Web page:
Whether you're a recent high school grad getting ready for college, or a returning adult student preparing for a career switch, there are two key factors to keep in mind when choosing a field of study.
First are your personal interests. But a strong second should be a recognition of what's happening in the job market.
"In terms of megatrends, what kinds of things can you bank on?" is the question that Mike Rogich, chairman of the Business and Information Technologies division at Villa Julie College, suggests college students ask themselves.
If that question stumps you, he offers this suggestion:
"If you're going to bet on something, it's that people will be getting older and technology will keep evolving," Mr. Rogich said.
Translation: The fields of health and computers are hot.
Which explains the success of two curricula at Villa Julie, a
four-year, non-denominational liberal arts college on Green Spring Valley Road in Stevenson: the Bio Medical Laboratory technician and the Computer Information Systems programs.
And although the fields of health and computers differ considerably, they share one thing in common: Graduates of both programs are in demand -- and will be for decades to come.
Administrators at Villa Julie say both departments boast an impressive record of placing graduates in jobs. "Every graduate of the Computer Information Systems program last May got a job," says Dean Cook, an associate professor in the department, which offers four-year programs leading to a bachelor's degree.
The same goes for medical laboratory technicians, who perform lab tests in hospitals, private laboratories and biotechnology firms, just to name a few potential employers of "lab techs."
"There's a critical shortage of lab professionals across the country," said Vivi-Anne Griffey, program director of Villa Julie's Medical Laboratory Technician program -- the only one in the Baltimore area affiliated with Johns Hopkins Hospital. "Predictions call for an estimated 57,000 new jobs for medical technicians in 2000."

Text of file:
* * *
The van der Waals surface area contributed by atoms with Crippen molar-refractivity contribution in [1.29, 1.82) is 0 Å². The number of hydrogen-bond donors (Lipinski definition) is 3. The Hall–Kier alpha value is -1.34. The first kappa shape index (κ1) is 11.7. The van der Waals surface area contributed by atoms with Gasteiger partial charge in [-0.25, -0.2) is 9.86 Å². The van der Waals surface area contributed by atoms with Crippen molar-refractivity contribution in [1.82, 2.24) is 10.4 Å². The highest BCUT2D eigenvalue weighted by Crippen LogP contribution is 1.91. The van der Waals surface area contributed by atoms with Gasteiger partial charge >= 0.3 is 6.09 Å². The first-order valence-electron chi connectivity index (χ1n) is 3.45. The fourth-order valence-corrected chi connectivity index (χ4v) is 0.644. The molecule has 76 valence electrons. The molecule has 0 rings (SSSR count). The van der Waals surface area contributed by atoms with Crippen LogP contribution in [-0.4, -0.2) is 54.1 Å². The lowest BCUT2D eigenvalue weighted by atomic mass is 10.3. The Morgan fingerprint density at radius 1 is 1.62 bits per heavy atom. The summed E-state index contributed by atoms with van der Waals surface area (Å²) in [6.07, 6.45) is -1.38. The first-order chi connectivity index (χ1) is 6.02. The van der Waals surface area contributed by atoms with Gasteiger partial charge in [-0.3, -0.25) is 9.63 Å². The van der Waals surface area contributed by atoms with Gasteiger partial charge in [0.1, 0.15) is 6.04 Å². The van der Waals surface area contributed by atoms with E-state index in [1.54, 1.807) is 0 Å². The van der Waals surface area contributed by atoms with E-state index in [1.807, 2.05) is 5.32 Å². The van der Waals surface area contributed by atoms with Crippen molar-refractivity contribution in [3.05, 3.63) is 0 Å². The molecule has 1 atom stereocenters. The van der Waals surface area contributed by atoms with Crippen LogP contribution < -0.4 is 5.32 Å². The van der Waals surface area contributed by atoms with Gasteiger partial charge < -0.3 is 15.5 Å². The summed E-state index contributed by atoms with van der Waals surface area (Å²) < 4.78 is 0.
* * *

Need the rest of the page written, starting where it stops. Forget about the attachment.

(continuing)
The high-tech medical and computer programs share another attribute: They are academically tough.
"The lab tech program is a difficult one," says Joseph Brusini, chairman of Villa Julie's Science Division, of the two-year program leading to an associate's degree. "It requires students to spend extra hours in the lab and to have the ability to do the kind of thinking that's technological."
Yet students who don't think of themselves as strong in the sciences shouldn't count themselves out, Mr. Brusini says. "If the interest is there, you should consider it. Many students who choose a lab tech career are conscientious, altruistic people."
Because advances in computer technology occur so fast, administrators say that students in Villa Julie's computer information programs are always challenged.
"Students are constantly forced to keep up with the changes," Mr. Rogich said. "They need the solid liberal arts background that Villa Julie provides so they can cope. They need the ability to think and relate to other humans to succeed in this field."
It's not only computer hardware that's changing. The role played by the computer in business has evolved, Mr. Rogich said, from simple record-keeping tasks into an information tool for management. For example, computers are now used to track trends, which can help business managers predict their customer's needs and provide a critical edge in today's competitive markets.
Students are also learning about another new facet of computer technology: "expert systems," computer programs that address shortages of expert personnel in fields such as medicine.
"Computers are now replacing human experts in expert systems, which encode a person's knowledge into 'if-then' rules," Mr. Rogich explained. "For example, someone can enter a hospital patient's symptoms into a computer to get a health-care diagnosis."
Powerful networks of personal computers are another growing trend that today's computer student must understand. "Businesses are transferring more and more information from mainframe computers to PC networks," Mr. Cook said. "So we've begun emphasizing networks in our curriculum."
For more information on courses at Villa Julie, call (410) 486-7000.
Shirley Jean Simmons, a Villa Julie College student in the liberal, arts and technology program, has been selected as one of 100 students from 25 countries to attend the Student Pugwash USA's Seventh Biennial International Conference to be held at Emory University in Atlanta June 14-20.
FTC Sixty experts from industry, government and academia will meet with the students for a week of discussion on pressing global issues. The conference is entitled "Visions for a Sustainable World: A Conference on Science, Technology and Social Responsibility."
Ms. Simmons, a third-year student at Villa Julie, was chosen by officials of the conference on the basis of a proposal she submitted for a paper she will write on technology and the environment. The paper will be read at the conference and later published.